There have been calls to modify plans for a major city development after claims new buildings will not fit in with the area.
The Peterborough Civic Society have claimed the plans to transform Whitworth Mill into an arts centre, and build a new 160 room hotel in the Fletton Quays development would be out of character with the neighbourhood - and called for the current planning application to be rejected.
However, councillor Peter Hiller, Peterborough City Council cabinet member for growth, planning, housing and economic development, said the plans were vital for the growth of the development and the city.
Ken Mehmed, from the Civic Society, said: “The Civic Society fully supports the principle of both these proposals but has serious reservations about some aspects of the detailed designs which are of vital importance to the impact these buildings will make to the image of the city.”
He said problems with the plans for Whitworth Mill involved The lobby/stairwell extension on the west side of the building.
He said: “It is this west elevation, with its twin pediments which establishes the image and architectural character of the mill. It is vitally important to maintain this character. The western approach is and will continue to be the most important one for visitors to the Arts Centre whether they come by foot, cycle or car. It will form the first and lasting impression in visitors’ minds. The proposed stairwell pod is very dominant and will project above the pediments from ground level viewpoints.
“The twin gable silhouette will be lost, to be replaced by a plain vertically ribbed metal clad tower.”
Mr Mehmed also said the design of the new Hilton Hotel would lead to ‘a massive lump of a building.’
He said; “It creates a massive lump of a building with very bulky appearance especially when viewed from the north side of the river. In fact the visual impression from all angles is one of overbearing bulk. This is at odds with the architectural form and character of the river frontage being created, where the four apartment blocks, placed at right angles to the river and evenly spaced apart have been designed to create a regular rhythm in the built-form.”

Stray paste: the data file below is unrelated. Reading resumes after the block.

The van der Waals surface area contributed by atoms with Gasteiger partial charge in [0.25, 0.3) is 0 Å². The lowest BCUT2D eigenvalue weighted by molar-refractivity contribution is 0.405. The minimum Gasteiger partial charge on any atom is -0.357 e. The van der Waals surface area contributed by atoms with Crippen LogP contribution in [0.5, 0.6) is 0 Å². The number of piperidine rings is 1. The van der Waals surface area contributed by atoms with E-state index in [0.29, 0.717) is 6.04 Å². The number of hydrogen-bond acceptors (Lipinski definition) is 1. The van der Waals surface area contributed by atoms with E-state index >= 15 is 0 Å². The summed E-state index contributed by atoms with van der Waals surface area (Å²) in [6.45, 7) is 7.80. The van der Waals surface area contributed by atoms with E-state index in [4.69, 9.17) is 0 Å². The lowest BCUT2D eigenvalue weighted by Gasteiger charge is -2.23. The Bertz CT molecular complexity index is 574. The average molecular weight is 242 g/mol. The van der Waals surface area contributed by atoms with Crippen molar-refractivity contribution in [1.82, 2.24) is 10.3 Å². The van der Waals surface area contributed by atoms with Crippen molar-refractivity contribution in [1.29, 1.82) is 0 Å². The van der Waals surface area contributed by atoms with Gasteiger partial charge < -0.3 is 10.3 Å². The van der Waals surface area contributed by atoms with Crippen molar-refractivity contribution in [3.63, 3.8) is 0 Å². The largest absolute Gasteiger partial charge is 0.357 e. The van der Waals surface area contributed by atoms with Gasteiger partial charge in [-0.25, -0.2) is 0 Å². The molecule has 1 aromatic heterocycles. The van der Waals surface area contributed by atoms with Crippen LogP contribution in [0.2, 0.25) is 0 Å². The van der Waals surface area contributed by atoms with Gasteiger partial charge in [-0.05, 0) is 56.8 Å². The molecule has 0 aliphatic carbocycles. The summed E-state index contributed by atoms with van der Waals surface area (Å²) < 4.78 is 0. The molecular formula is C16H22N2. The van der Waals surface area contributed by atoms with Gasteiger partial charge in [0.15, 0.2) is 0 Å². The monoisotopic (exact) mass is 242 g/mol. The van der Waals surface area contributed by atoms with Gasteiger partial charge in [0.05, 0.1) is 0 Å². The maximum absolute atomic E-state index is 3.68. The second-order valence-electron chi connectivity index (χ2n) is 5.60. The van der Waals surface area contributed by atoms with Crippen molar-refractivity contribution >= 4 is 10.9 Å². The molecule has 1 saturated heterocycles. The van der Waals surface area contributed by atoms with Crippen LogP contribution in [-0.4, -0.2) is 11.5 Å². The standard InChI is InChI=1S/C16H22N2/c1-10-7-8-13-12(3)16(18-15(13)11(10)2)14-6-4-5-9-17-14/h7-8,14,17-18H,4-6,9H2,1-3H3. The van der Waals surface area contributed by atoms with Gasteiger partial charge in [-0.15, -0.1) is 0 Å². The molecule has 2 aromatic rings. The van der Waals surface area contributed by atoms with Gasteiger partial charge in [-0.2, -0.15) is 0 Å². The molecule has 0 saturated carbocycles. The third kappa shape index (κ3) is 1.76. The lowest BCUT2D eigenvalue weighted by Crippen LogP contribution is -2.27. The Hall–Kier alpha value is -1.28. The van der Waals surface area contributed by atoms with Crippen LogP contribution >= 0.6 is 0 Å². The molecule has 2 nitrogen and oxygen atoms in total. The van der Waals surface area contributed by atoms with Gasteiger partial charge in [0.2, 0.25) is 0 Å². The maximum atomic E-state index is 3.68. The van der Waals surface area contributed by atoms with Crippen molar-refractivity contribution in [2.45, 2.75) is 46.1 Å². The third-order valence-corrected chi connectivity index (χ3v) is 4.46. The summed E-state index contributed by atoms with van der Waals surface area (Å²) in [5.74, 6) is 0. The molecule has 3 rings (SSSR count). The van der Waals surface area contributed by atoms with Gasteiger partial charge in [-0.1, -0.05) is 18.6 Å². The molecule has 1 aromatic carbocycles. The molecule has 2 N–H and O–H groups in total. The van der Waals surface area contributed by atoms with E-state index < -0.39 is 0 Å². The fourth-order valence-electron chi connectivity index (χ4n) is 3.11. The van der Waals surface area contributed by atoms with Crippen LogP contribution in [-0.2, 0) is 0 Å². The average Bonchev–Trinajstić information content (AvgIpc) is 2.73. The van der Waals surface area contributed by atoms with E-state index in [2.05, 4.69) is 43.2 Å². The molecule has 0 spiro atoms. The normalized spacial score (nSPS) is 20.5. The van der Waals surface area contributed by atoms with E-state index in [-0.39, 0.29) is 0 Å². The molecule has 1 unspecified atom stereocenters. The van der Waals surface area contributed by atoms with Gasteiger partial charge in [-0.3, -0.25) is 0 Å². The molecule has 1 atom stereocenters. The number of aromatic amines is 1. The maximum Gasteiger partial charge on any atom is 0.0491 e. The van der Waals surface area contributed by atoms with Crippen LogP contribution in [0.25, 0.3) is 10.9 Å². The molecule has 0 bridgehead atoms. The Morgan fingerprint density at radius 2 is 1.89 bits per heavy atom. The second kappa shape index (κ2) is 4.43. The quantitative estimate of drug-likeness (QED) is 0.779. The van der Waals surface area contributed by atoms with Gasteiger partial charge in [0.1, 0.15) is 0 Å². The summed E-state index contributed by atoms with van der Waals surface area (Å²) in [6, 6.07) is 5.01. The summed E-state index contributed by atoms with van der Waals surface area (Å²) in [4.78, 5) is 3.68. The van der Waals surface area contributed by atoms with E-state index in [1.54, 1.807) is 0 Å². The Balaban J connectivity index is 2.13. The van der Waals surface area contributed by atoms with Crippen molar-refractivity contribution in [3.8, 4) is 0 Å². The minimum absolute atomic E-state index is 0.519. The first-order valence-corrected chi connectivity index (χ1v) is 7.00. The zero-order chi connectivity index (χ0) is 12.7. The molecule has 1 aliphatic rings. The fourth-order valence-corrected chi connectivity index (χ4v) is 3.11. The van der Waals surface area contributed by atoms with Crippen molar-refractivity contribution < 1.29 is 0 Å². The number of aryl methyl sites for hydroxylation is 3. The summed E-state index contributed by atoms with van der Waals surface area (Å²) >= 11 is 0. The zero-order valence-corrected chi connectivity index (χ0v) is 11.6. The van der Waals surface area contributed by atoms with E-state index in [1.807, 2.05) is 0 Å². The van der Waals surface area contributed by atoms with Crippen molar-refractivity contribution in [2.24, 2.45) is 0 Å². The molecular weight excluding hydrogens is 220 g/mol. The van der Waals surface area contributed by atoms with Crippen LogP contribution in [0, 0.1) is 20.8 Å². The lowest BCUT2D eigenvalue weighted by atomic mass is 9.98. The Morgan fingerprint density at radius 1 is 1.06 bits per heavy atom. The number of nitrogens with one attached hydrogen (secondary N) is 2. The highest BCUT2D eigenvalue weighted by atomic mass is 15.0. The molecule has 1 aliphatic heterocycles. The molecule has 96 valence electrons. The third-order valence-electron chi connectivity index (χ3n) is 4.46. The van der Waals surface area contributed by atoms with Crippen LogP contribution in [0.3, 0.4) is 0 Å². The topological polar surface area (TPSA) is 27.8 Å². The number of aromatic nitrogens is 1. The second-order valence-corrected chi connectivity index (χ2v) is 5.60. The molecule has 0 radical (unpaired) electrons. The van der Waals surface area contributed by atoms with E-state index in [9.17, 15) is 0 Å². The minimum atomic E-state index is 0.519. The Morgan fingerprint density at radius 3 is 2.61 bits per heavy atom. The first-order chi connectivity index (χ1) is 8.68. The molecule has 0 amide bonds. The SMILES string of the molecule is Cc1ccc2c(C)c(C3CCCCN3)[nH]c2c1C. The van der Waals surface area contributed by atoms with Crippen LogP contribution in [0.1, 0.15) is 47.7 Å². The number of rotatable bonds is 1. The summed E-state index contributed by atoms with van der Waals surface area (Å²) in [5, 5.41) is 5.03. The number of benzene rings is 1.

But Cllr Hiller said the council had to take more into account than just the looks of the buildings. He said: “Whilst we fully respect the Civic Society’s views, we have to look at the site not only with an aesthetic view, but also from a commercial point of view. In reality, if we had adhered to the Civic Society recommendations about Fletton Quays it probably would never have been built. “We are trying to make this a success - we have to look at it through different eyes and with a different approach to others.”
Howard Bright, Principal Development Manager at Peterborough Investment Partnership, said: “In designing each element of the Fletton Quays development, the architects have taken into account other buildings on site and in the surrounding area to ensure a cohesiveness of design between the old and the new. We’ve selected materials on the building facades and added aesthetic touches in the public realm to help achieve this.
“Our aim has always been that the scheme makes a positive contribution to the local community.
“As part of the process for applying for outline planning permission, the illustrative drawings included set out broad parameters for design and didn’t specify how the buildings would look.
“The full planning application for the hotel was submitted by the developer last month and comments are invited as part of this consultation process. These will be taken into account by planning officers in making the decision on the application.”